VEGF mediates angioblast migration during development of the dorsal aorta in Xenopus

Ondine Cleaver, Paul A. Krieg

Research output: Contribution to journalArticlepeer-review

225 Scopus citations


Angioblasts are precursor cells of the vascular endothelium which organize into the primitive blood vessels during embryogenesis. The molecular mechanisms underlying patterning of the embryonic vasculature remain unclear. Mutational analyses of the receptor tyrosine kinase flk-1 and its ligand vascular endothelial growth factor, VEGF, indicate that these molecules are critical for vascular development. Targeted ablation of the flk-1 gene results in complete failure of blood and vascular development, while targeted ablation of the VEGF gene results in gross abnormalities in vascular patterning. Here we report a role for VEGF in patterning the dorsal aorta of the Xenopus embryo. We show that the diffusible form of VEGF is expressed by the hypochord, which lies at the embryonic midline immediately dorsal to the location of the future dorsal aorta. We find that, initially, no flk-1-expressing angioblasts are present at this location, but that during subsequent development, angioblasts migrate from the lateral plate mesoderm to the midline where they form a single dorsal aorta. We have demonstrated that VEGF can act as a chemoattractant for angioblasts by ectopic expression of VEGF in the embryo. These results strongly suggest that localized sources of VEGF play a role in patterning the embryonic vasculature.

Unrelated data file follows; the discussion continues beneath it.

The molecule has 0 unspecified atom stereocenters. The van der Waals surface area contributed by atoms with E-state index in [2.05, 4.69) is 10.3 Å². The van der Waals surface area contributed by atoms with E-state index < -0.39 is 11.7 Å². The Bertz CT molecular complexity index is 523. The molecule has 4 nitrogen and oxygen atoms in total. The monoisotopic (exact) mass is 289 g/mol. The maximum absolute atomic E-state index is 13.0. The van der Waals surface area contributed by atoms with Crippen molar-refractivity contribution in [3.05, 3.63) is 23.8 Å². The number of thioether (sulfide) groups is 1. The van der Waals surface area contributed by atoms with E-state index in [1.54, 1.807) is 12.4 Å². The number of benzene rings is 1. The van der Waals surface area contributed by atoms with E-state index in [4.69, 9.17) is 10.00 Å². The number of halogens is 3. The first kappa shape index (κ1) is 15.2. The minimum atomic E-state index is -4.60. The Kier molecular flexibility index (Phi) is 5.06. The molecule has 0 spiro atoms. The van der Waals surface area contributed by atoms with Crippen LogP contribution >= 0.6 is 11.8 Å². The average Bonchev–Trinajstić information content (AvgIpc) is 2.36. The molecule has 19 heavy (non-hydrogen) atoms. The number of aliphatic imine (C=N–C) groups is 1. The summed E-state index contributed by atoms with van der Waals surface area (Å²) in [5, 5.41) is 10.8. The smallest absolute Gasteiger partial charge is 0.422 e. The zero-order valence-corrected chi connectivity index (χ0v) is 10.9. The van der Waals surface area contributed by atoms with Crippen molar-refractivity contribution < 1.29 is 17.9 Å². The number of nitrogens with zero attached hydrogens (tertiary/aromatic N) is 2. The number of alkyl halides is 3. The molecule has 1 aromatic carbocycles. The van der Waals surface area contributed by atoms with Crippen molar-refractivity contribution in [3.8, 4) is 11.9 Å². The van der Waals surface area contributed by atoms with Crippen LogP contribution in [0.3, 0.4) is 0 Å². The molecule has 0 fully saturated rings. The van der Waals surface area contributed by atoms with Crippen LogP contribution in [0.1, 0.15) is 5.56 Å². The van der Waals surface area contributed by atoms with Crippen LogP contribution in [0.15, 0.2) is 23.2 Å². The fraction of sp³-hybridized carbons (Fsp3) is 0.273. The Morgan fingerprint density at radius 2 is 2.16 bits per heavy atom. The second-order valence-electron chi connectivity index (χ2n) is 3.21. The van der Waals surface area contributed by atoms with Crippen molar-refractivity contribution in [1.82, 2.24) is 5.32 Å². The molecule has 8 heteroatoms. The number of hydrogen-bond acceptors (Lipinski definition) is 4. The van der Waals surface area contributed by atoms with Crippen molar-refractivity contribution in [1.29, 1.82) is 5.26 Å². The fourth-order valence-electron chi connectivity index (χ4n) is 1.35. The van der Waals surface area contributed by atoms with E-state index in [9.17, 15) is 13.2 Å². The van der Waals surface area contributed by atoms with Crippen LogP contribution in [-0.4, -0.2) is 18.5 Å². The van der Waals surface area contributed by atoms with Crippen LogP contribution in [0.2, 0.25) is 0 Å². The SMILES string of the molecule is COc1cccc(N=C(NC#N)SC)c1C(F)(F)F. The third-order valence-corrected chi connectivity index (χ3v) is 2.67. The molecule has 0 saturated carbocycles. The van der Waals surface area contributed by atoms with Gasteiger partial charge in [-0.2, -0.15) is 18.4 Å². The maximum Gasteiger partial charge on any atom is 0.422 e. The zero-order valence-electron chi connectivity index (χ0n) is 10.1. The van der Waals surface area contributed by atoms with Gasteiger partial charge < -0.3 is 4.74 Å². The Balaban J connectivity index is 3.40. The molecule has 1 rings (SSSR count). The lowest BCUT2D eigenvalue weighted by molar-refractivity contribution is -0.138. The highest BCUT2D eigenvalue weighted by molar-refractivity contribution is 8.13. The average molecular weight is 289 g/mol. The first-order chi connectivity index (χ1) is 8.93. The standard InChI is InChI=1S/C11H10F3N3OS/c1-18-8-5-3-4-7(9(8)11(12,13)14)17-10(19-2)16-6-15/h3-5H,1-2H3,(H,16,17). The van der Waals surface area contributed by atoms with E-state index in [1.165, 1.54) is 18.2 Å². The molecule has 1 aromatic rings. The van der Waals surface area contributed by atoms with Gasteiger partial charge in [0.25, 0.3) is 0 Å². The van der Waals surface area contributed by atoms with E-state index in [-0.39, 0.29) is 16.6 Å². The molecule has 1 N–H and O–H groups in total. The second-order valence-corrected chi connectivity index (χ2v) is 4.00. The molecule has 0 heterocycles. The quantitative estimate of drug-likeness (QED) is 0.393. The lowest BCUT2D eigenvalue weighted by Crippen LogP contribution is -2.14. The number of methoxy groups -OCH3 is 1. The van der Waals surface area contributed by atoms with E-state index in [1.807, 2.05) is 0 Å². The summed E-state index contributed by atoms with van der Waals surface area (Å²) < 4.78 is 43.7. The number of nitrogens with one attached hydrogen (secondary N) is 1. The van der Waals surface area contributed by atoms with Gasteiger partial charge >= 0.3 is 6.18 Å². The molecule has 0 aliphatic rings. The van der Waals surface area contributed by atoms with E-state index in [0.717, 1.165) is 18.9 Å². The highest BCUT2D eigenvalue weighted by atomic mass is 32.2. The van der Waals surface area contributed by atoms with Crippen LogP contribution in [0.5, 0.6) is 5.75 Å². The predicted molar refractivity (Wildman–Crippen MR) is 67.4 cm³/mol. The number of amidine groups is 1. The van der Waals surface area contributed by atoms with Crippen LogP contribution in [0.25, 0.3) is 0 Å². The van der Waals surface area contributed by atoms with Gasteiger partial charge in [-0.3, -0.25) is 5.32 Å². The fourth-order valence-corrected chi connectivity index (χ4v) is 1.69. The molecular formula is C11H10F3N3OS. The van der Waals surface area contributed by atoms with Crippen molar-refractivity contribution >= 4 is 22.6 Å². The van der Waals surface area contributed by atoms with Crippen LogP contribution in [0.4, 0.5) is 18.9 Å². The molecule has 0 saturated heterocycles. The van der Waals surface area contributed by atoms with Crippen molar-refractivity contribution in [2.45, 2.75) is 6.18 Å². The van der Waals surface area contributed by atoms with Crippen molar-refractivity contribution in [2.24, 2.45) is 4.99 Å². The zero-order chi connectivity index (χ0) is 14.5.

Original languageEnglish (US)
Pages (from-to)3905-3914
Number of pages10
Issue number19
StatePublished - 1998


  • Angioblast
  • Endothelial cell
  • Posterior cardinal vein
  • VEGFR-2
  • Vascular endothelial growth factor (VEGF)
  • Vasculogenesis
  • flk-1

ASJC Scopus subject areas

  • Molecular Biology
  • Developmental Biology


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